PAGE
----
Biden’s Fed Appointments Should Send a Message
(Bloomberg Opinion) -- President Joe Biden faces a monumental decision: Whom to appoint to three top positions at the U.S. Federal Reserve, one of the world’s most powerful economic institutions. He should recognize it for the opportunity it is -- to reassert the Fed’s independence, to ensure the resilience of the financial system and to make the central bank’s leadership look more like the country it serves.
Two key openings will present themselves on Jan. 31, when two officials’ terms draw to an end: Jerome Powell’s as chair and Vice Chair Richard Clarida’s as a Fed governor. Also, the position of vice-chair in charge of bank supervision has been open since Randal Quarles completed his first term last month. So how should the Biden administration fill these vacancies?
Let’s start with Powell. The debate over whether to reappoint him has become far too partisan. To support and show respect for the Fed’s independence, Biden should conspicuously focus on Powell’s record, not on his historical party affiliation. That record has at least one distinct blemish: The Fed’s easy-money policies of the past year have unduly increased the risk of a protracted period of excessively high inflation. Still, Powell’s accomplishments outweigh his errors. For one, his extraordinarily aggressive and effective policy response during the onset of the coronavirus pandemic in 2020 prevented what could have been a devastating financial crisis, on top of the public health crisis. Also, he presided over a strategy revamp that, in the longer run, will allow the Fed to manage the economy to the benefit of more Americans.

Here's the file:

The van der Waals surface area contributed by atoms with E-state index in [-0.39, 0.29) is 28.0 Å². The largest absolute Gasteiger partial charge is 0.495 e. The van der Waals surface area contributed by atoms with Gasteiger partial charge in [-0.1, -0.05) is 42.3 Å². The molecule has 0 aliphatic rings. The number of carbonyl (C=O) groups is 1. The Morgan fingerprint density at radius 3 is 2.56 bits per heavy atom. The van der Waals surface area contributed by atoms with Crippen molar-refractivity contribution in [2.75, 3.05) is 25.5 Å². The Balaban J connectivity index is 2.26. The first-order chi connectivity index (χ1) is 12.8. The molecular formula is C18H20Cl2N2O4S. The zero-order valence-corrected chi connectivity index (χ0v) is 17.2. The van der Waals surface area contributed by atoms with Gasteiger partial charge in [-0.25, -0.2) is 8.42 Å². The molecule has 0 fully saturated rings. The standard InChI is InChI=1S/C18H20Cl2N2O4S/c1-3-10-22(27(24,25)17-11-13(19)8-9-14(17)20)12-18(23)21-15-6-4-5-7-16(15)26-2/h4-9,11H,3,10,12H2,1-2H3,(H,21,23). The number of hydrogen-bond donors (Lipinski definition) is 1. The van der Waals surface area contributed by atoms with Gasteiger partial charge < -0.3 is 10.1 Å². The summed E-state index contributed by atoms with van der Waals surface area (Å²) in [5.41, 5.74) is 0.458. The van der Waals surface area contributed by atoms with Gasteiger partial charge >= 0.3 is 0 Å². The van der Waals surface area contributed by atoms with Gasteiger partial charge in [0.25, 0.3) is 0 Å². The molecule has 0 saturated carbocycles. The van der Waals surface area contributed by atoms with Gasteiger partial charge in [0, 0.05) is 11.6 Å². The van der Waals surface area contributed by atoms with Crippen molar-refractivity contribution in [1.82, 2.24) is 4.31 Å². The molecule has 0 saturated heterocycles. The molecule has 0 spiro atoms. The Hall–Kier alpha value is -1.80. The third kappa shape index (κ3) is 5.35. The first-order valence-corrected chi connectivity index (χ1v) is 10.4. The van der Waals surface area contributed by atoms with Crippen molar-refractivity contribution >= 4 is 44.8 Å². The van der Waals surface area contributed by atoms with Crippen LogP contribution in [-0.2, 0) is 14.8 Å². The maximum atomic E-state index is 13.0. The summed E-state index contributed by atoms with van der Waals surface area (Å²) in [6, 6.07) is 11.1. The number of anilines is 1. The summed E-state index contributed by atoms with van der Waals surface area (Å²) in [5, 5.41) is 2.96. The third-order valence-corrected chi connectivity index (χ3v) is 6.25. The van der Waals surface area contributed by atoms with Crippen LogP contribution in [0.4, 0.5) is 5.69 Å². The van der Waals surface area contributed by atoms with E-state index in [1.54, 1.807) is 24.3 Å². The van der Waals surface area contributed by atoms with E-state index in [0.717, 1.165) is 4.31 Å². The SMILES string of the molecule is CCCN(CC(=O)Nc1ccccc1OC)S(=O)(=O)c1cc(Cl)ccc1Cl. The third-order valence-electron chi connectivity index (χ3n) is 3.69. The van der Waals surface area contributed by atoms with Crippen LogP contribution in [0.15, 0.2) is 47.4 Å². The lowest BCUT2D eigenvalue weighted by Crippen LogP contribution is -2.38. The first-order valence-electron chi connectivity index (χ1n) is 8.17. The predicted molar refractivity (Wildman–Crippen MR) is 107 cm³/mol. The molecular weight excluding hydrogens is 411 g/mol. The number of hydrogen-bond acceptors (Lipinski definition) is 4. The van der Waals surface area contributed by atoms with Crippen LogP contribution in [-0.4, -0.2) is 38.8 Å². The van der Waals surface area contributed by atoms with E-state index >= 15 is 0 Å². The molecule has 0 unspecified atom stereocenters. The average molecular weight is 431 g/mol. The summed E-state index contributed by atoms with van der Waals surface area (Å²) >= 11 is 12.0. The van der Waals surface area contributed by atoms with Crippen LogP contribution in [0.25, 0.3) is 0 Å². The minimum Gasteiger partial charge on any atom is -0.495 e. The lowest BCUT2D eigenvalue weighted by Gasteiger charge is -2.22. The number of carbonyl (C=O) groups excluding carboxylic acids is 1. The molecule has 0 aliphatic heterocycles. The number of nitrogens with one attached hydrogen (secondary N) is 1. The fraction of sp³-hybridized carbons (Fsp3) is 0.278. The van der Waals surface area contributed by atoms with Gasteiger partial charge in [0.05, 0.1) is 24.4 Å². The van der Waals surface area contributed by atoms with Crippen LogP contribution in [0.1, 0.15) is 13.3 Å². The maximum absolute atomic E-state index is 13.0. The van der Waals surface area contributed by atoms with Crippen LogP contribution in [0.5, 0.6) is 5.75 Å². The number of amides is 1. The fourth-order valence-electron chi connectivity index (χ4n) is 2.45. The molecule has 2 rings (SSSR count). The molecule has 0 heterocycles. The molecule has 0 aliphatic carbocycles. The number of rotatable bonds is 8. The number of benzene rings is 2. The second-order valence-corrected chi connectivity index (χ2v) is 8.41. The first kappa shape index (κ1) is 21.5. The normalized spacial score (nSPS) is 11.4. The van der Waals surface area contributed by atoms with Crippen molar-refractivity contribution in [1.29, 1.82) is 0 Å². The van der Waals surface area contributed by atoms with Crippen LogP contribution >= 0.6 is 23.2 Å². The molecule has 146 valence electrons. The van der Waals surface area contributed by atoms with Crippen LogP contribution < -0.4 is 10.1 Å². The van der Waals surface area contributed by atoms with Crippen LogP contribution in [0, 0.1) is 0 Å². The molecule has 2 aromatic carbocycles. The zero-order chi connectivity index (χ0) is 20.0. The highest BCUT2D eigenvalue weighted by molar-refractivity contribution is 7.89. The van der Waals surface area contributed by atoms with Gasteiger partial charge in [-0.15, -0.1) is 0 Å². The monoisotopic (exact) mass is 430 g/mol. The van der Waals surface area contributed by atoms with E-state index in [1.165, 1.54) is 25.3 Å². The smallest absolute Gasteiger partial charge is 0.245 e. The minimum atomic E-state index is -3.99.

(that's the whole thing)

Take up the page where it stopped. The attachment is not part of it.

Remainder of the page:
The position of vice-chair for bank supervision is particularly important due to the unraveling that the Fed has allowed in recent years. Quarles facilitated a dangerous weakening of the safeguards put in place after the 2008 financial crisis, including capital requirements and stress testing. Biden needs to appoint someone who will undo the damage. The best candidate is current Fed governor Lael Brainard, who has publicly and repeatedly objected to the deregulation. And Powell should be reappointed only if he publicly avows to grant Brainard the leeway she will needs to do the job (as Chair Ben Bernanke did with Governor Daniel Tarullo, who oversaw banks until his resignation in 2017).
The end of Clarida’s term represents an opportunity to add much-needed racial diversity to the Fed’s leadership. Since 1935, there have been only three Black members of the Board of Governors. Biden should move toward correcting this by appointing current Atlanta Fed president Raphael Bostic. As I’ve pointed out before, Bostic’s qualifications — a Stanford PhD, a long and distinguished track record in academia and public policy — far exceed that of many governors who have preceded him. He also has a well-established perspective on racial injustice that should be represented and heard on the Board.
These choices — Powell, Brainard, and Bostic — would send a clear message: The Biden administration is committed to an independent and vigorous Fed, and sees inclusiveness as a key element of effective leadership in our key public institutions.
This column does not necessarily reflect the opinion of the editorial board or Bloomberg LP and its owners.
Narayana Kocherlakota is a Bloomberg Opinion columnist. He is a professor of economics at the University of Rochester and was president of the Federal Reserve Bank of Minneapolis from 2009 to 2015.
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